Over the next five years, some 40 billion connected devices are expected to be installed by consumers and businesses around the world. This rapid proliferation of Intelligence of Things (IoT) devices calls for robust infrastructure that can securely accommodate the upsurge of network traffic.
In the July IoT Tracker, PYMNTS charts the efforts of network providers to enhance IoT-readiness and capabilities, and details emerging IoT use cases that are being implemented in the industrial, retail and public sectors.
IBM is looking to expand its industrial IoT offerings with its recent acquisition of Oniqua Holdings. The company plans to offer predictive equipment maintenance and better spare-parts inventory management to reduce machine downtime for its industrial clients.
Coca-Cola Hellenic Bottling Company (HBC), meanwhile, recently became one of the latest companies to embrace the potential of IoT by installing 300,000 connected Atos coolers, in stores by the end of the year. The move is aimed at giving Coca-Cola HBC new insight into data regarding cooler stock levels, cooler and product placement, and more — and will also enable the company to interact with nearby customers in real time through mobile apps.
But it isn’t just the soda market that’s getting an IoT-enabled update. Water utility providers are also looking to get their feet wet in the IoT space. Neptune Technology and machineQ recently announced a collaborative solution intended to help utility companies use IoT to implement advanced water metering and infrastructure, with the intention to do away with manual metering.
Get the scoop on the rest of the latest news in the Tracker.
The consumer space, meanwhile, has in recent years been full of stories about attacks on consumer-facing IoT-enabled devices, ranging from connected toys being turned into spying devices to cybercriminals breaking into home networks through smart appliances.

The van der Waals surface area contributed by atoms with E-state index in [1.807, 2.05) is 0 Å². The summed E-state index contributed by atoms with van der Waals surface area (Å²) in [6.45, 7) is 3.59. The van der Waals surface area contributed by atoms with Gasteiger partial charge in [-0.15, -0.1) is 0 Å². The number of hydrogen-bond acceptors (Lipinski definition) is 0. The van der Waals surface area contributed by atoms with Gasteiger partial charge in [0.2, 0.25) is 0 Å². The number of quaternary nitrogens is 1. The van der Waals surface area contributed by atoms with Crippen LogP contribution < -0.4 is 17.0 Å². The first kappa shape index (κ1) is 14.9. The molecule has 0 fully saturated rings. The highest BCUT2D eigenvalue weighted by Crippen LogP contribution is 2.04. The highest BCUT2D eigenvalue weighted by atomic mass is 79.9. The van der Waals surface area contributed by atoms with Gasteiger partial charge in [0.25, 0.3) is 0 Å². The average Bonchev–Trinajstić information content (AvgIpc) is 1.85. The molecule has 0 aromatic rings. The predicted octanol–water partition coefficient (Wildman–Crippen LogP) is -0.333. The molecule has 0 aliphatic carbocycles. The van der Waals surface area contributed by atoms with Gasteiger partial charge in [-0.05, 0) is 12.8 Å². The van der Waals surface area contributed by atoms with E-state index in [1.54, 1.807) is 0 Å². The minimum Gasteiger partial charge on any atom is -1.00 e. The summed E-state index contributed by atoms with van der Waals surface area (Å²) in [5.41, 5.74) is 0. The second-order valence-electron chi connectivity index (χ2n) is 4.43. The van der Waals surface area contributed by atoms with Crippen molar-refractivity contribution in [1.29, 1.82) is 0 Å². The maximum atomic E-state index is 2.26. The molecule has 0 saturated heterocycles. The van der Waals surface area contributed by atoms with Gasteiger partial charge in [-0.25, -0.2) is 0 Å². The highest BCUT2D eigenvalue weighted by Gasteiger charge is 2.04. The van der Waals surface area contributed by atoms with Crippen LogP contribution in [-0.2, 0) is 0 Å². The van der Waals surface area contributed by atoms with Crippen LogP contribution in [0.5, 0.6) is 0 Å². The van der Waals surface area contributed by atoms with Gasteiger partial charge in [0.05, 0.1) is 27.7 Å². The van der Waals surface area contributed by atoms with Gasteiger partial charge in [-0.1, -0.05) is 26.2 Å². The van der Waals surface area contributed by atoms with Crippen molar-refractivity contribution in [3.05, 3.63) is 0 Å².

In this month’s feature story, Marcio Avillez, senior vice president of networks for artificial intelligence (AI) software platform provider CUJO AI, dives into why securing home devices is such a challenge — and why methods for protecting enterprise networks, and even consumer laptops, fall short of keeping connected thermostats and smart lightbulbs secure. The key to helping network providers keep home IoT safe and sound, Avillez said, is taking a device-specific approach to identifying and thwarting threats.
“The industry has developed very good solutions to protect organizations and enterprises against cyber threats … [but the home] is a completely different environment,” Avillez said.
Read the full story in the Tracker.
About The Tracker
The Intelligence of Things Tracker™ showcases companies that are leading the way in all aspects of the Intelligence of Things. Every month, the Tracker looks at what these companies are doing across the ecosystem and in several categories, including Personal, Home, Retail, Transportation, Wearable, Mobile, Infrastructure, Data and more.